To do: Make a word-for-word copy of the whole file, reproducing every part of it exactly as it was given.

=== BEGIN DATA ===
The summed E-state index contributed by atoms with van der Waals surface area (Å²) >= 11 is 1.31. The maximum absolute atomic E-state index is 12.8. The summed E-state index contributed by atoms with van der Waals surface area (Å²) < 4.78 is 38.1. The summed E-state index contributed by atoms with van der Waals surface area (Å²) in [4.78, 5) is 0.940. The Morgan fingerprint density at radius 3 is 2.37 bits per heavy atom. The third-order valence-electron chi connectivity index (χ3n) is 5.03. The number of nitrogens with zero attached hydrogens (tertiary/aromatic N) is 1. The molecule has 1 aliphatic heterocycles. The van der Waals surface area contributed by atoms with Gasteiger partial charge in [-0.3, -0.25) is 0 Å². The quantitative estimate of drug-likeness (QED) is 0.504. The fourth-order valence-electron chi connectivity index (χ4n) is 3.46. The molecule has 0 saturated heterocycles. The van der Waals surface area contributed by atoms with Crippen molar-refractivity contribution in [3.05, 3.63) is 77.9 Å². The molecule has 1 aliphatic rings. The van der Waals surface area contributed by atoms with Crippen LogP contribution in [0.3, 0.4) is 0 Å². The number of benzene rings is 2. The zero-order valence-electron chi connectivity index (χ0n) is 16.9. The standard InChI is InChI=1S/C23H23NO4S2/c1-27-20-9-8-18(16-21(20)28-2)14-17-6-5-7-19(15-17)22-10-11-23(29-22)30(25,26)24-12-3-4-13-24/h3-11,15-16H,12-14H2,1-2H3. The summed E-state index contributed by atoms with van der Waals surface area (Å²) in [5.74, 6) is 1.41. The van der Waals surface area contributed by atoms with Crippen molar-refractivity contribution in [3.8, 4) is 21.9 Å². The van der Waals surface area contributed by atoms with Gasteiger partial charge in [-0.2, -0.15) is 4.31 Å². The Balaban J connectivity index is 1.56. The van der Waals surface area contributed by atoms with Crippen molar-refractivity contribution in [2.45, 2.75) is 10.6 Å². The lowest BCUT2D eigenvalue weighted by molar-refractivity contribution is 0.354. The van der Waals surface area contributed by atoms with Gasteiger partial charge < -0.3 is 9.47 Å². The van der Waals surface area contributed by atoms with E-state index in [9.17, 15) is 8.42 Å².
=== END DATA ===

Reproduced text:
The summed E-state index contributed by atoms with van der Waals surface area (Å²) >= 11 is 1.31. The maximum absolute atomic E-state index is 12.8. The summed E-state index contributed by atoms with van der Waals surface area (Å²) < 4.78 is 38.1. The summed E-state index contributed by atoms with van der Waals surface area (Å²) in [4.78, 5) is 0.940. The Morgan fingerprint density at radius 3 is 2.37 bits per heavy atom. The third-order valence-electron chi connectivity index (χ3n) is 5.03. The number of nitrogens with zero attached hydrogens (tertiary/aromatic N) is 1. The molecule has 1 aliphatic heterocycles. The van der Waals surface area contributed by atoms with Gasteiger partial charge in [-0.3, -0.25) is 0 Å². The quantitative estimate of drug-likeness (QED) is 0.504. The fourth-order valence-electron chi connectivity index (χ4n) is 3.46. The molecule has 0 saturated heterocycles. The van der Waals surface area contributed by atoms with Crippen molar-refractivity contribution in [3.05, 3.63) is 77.9 Å². The molecule has 1 aliphatic rings. The van der Waals surface area contributed by atoms with Crippen LogP contribution in [0.3, 0.4) is 0 Å². The number of benzene rings is 2. The zero-order valence-electron chi connectivity index (χ0n) is 16.9. The standard InChI is InChI=1S/C23H23NO4S2/c1-27-20-9-8-18(16-21(20)28-2)14-17-6-5-7-19(15-17)22-10-11-23(29-22)30(25,26)24-12-3-4-13-24/h3-11,15-16H,12-14H2,1-2H3. The summed E-state index contributed by atoms with van der Waals surface area (Å²) in [5.74, 6) is 1.41. The van der Waals surface area contributed by atoms with Crippen molar-refractivity contribution in [3.8, 4) is 21.9 Å². The van der Waals surface area contributed by atoms with Gasteiger partial charge in [-0.2, -0.15) is 4.31 Å². The Balaban J connectivity index is 1.56. The van der Waals surface area contributed by atoms with Crippen molar-refractivity contribution in [2.45, 2.75) is 10.6 Å². The lowest BCUT2D eigenvalue weighted by molar-refractivity contribution is 0.354. The van der Waals surface area contributed by atoms with Gasteiger partial charge < -0.3 is 9.47 Å². The van der Waals surface area contributed by atoms with E-state index in [9.17, 15) is 8.42 Å².